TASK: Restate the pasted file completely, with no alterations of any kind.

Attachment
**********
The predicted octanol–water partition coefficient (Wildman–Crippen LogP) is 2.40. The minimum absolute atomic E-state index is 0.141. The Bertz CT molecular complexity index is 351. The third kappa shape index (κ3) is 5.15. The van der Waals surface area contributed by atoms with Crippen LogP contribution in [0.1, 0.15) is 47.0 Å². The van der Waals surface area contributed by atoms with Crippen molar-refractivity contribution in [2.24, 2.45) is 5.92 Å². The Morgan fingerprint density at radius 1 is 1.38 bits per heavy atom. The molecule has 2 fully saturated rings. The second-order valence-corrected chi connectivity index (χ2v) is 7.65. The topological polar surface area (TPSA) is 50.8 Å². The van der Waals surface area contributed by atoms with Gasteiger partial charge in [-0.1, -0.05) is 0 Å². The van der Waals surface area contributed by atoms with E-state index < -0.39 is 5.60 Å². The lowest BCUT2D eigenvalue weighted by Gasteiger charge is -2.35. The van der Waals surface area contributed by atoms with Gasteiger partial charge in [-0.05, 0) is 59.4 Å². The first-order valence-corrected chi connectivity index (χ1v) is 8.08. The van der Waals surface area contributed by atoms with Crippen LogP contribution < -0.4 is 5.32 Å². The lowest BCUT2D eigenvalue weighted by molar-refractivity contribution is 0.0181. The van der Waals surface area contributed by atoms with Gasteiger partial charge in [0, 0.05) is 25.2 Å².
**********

The predicted octanol–water partition coefficient (Wildman–Crippen LogP) is 2.40. The minimum absolute atomic E-state index is 0.141. The Bertz CT molecular complexity index is 351. The third kappa shape index (κ3) is 5.15. The van der Waals surface area contributed by atoms with Crippen LogP contribution in [0.1, 0.15) is 47.0 Å². The van der Waals surface area contributed by atoms with Crippen molar-refractivity contribution in [2.24, 2.45) is 5.92 Å². The Morgan fingerprint density at radius 1 is 1.38 bits per heavy atom. The molecule has 2 fully saturated rings. The second-order valence-corrected chi connectivity index (χ2v) is 7.65. The topological polar surface area (TPSA) is 50.8 Å². The van der Waals surface area contributed by atoms with Gasteiger partial charge in [-0.1, -0.05) is 0 Å². The van der Waals surface area contributed by atoms with E-state index < -0.39 is 5.60 Å². The lowest BCUT2D eigenvalue weighted by Gasteiger charge is -2.35. The van der Waals surface area contributed by atoms with Gasteiger partial charge in [-0.05, 0) is 59.4 Å². The first-order valence-corrected chi connectivity index (χ1v) is 8.08. The van der Waals surface area contributed by atoms with Crippen LogP contribution < -0.4 is 5.32 Å². The lowest BCUT2D eigenvalue weighted by molar-refractivity contribution is 0.0181. The van der Waals surface area contributed by atoms with Gasteiger partial charge in [0, 0.05) is 25.2 Å².